Billions of federal dollars coming from climate and clean energy programs are committed to going towards disadvantaged communities across the nation. The big question is – how will these dollars actually reach the people and communities who need them the most? The great news is that a data-based national screening tool has been developed to help Federal agencies guide these dollars.
The White House launched a beta version of the Climate and Economic Justice Screening Tool (CEJST) which will be used to direct investments and guide the implementation of President Biden’s Justice40 Initiative.
The White House Justice40 Initiative
In January, thanks to a Presidential Executive Order, Justice40 was launched. It is a historic whole-of-government commitment to delivering at least 40% of overall federal climate and clean energy benefits to disadvantaged communities.
The Executive Order states, in part:
President Biden is committed to securing environmental justice and spurring economic opportunity for disadvantaged communities that have been historically marginalized and overburdened by pollution and underinvestment in housing, transportation, water and wastewater infrastructure, and health care.
The Justice40 Initiative is a critical part of the Administration’s whole-of-government approach to advancing environmental justice.
Justice40’s impact could take many forms. For example:
- Creating community resilience plans to address the needs of disadvantaged communities.
- Providing access to affordable electric vehicle charging stations and purchase programs.
- Increasing participation of people from disadvantaged communities in clean energy job training (and more).
As we know, the devil is in the details, and the success of Justice40 will be defined by the intricacies and complexities associated with the details of its implementation. Since its conception, White House leaders have been hard at work defining the three unique components of Justice40. They seek answers to the following questions:
- What is considered a climate “benefit”?
- What government programs and investments does the initiative apply to?
- How are “disadvantaged” communities defined and identified?
The White House has released interim guidance to answer the first two questions, with finalized guidance forthcoming.
For the past year, the Council on Environmental Quality has been tackling the third and arguably trickiest variable in these questions, what communities will be considered “disadvantaged”. The result was the development of the Climate and Economic Justice Screening Tool. Based on the groundwork laid by California’s CalEnviroScreen, the tool includes 21 different environmental, health, and socioeconomic indicators to characterize census tracts.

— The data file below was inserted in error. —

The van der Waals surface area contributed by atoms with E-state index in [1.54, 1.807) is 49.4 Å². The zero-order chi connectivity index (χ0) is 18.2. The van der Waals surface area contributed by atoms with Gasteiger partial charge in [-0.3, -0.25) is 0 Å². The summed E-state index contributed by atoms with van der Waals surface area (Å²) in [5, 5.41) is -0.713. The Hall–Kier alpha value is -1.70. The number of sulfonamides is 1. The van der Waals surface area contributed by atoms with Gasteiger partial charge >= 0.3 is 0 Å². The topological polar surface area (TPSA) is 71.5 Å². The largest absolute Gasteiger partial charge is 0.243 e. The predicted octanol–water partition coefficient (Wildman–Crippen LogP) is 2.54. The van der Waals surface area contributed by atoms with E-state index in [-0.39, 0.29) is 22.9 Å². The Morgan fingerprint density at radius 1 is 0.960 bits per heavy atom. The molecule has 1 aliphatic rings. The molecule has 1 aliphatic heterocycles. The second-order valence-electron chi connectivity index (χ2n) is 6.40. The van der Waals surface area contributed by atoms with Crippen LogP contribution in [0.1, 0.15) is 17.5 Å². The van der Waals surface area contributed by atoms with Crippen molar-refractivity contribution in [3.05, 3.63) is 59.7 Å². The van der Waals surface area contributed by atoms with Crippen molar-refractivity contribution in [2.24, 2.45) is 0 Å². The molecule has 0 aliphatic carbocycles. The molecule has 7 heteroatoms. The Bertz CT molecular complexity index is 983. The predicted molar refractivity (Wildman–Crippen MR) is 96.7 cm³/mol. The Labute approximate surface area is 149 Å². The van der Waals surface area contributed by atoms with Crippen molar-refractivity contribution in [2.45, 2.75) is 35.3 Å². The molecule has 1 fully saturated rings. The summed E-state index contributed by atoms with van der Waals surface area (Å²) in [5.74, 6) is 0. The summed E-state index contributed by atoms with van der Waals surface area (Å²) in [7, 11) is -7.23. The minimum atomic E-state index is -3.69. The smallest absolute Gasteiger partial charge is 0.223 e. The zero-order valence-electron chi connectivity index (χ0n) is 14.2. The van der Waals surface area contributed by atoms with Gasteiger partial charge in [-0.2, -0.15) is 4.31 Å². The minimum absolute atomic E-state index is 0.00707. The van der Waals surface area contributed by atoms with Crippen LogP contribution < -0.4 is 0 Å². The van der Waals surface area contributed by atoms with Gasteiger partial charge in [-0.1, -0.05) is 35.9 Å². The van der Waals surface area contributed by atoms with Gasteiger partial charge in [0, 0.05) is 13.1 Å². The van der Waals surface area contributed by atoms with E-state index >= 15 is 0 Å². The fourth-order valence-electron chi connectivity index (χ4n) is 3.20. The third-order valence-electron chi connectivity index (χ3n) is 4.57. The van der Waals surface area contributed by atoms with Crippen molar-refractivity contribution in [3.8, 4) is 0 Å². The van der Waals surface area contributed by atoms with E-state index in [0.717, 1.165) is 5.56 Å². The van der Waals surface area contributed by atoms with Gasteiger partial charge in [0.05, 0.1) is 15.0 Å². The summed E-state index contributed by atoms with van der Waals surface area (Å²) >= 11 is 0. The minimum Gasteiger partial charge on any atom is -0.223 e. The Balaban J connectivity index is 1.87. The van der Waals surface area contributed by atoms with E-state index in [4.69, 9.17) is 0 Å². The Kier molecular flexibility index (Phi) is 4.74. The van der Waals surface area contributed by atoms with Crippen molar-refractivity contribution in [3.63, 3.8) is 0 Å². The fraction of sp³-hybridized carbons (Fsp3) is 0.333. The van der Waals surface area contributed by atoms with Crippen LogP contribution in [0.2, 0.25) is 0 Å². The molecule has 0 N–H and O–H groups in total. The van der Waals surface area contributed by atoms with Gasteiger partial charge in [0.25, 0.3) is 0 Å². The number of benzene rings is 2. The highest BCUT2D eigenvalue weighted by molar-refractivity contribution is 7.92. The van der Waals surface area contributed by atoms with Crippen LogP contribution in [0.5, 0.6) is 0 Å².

Right off the bat, important considerations arise with the most obvious being the exclusion of race as an indicator in the tool. Given the fact that race is the number one predictor of whether you live near a polluting facility, this is a critical area for the public to scrutinize to ensure accurate representation of their communities.
However, this exclusion isn’t unheard of and isn’t necessarily surprising due to the threat of legal challenges. In fact, CalEnviroScreen itself does not include race for these same reasons. Yet another example of this can be seen following the passage of the American Rescue Plan, which promised $4 billion in debt forgiveness to thousands of Black and socially disadvantaged farmers. But, as the New York Times reports, due to lawsuits claiming discrimination by white farmers, debt relief has been stalled ever since.
That being said, the Federal Government can and should take actions to verify their claim that they can still prioritize communities of color using other metrics – specifically, a race analysis (like this one modeled by CalEnviroScreen) would provide much-needed intel.
Another central area of concern is that the tool does not consider the cumulative effects of the different indicators, instead analyzing the factors in isolation and relying heavily on income data to characterize a community’s burden. This does not recognize the very real truth that sometimes the whole is greater than the sum of its parts and not always in a good way. In this case, environmental, health, and socioeconomic factors often combine to lead to a much heavier burden on a community than each indicator alone would report.
So how can you help to make sure the tool paints a whole and accurate picture of our country?
While we work on analyzing the tool’s metrics and methodologies and bringing ideas for improvements to the attention of the CEQ, we need you to explore the tool for yourself and ensure that it’s representing your community correctly.
Getting this tool right is the key to the successful implementation of Justice40. Together, we can ensure this historic initiative actually makes a difference and that the communities that are being hit first and worst by the effects of pollution and climate change are not being helped last and least.
Green For All Team